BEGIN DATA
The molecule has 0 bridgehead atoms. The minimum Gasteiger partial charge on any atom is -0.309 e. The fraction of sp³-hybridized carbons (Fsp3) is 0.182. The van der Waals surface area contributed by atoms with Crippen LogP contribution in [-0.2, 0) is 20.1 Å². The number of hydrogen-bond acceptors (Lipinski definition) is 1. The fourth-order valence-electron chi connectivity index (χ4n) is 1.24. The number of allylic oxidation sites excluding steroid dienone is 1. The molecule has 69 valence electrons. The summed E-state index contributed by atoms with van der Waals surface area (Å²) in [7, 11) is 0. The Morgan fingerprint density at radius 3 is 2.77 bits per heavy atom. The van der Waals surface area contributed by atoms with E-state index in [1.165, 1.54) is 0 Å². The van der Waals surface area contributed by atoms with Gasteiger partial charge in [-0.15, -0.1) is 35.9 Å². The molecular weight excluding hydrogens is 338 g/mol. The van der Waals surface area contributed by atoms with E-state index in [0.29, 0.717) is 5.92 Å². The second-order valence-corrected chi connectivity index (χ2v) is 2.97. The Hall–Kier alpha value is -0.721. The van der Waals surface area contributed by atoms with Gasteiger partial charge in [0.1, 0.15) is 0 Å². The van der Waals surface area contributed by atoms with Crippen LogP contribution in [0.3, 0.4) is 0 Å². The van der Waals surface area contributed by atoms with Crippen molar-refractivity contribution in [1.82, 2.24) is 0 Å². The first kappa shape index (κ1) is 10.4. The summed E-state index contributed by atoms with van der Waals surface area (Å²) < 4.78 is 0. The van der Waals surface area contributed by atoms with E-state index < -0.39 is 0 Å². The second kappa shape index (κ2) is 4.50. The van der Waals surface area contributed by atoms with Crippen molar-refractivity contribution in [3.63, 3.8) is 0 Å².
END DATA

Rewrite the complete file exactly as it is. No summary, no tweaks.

The molecule has 0 bridgehead atoms. The minimum Gasteiger partial charge on any atom is -0.309 e. The fraction of sp³-hybridized carbons (Fsp3) is 0.182. The van der Waals surface area contributed by atoms with Crippen LogP contribution in [-0.2, 0) is 20.1 Å². The number of hydrogen-bond acceptors (Lipinski definition) is 1. The fourth-order valence-electron chi connectivity index (χ4n) is 1.24. The number of allylic oxidation sites excluding steroid dienone is 1. The molecule has 69 valence electrons. The summed E-state index contributed by atoms with van der Waals surface area (Å²) in [7, 11) is 0. The Morgan fingerprint density at radius 3 is 2.77 bits per heavy atom. The van der Waals surface area contributed by atoms with E-state index in [1.165, 1.54) is 0 Å². The van der Waals surface area contributed by atoms with Gasteiger partial charge in [-0.15, -0.1) is 35.9 Å². The molecular weight excluding hydrogens is 338 g/mol. The van der Waals surface area contributed by atoms with E-state index in [0.29, 0.717) is 5.92 Å². The second-order valence-corrected chi connectivity index (χ2v) is 2.97. The Hall–Kier alpha value is -0.721. The van der Waals surface area contributed by atoms with Gasteiger partial charge in [0.1, 0.15) is 0 Å². The van der Waals surface area contributed by atoms with Crippen LogP contribution in [0.3, 0.4) is 0 Å². The van der Waals surface area contributed by atoms with Crippen molar-refractivity contribution in [1.82, 2.24) is 0 Å². The first kappa shape index (κ1) is 10.4. The summed E-state index contributed by atoms with van der Waals surface area (Å²) < 4.78 is 0. The van der Waals surface area contributed by atoms with E-state index < -0.39 is 0 Å². The second kappa shape index (κ2) is 4.50. The van der Waals surface area contributed by atoms with Crippen molar-refractivity contribution in [3.63, 3.8) is 0 Å².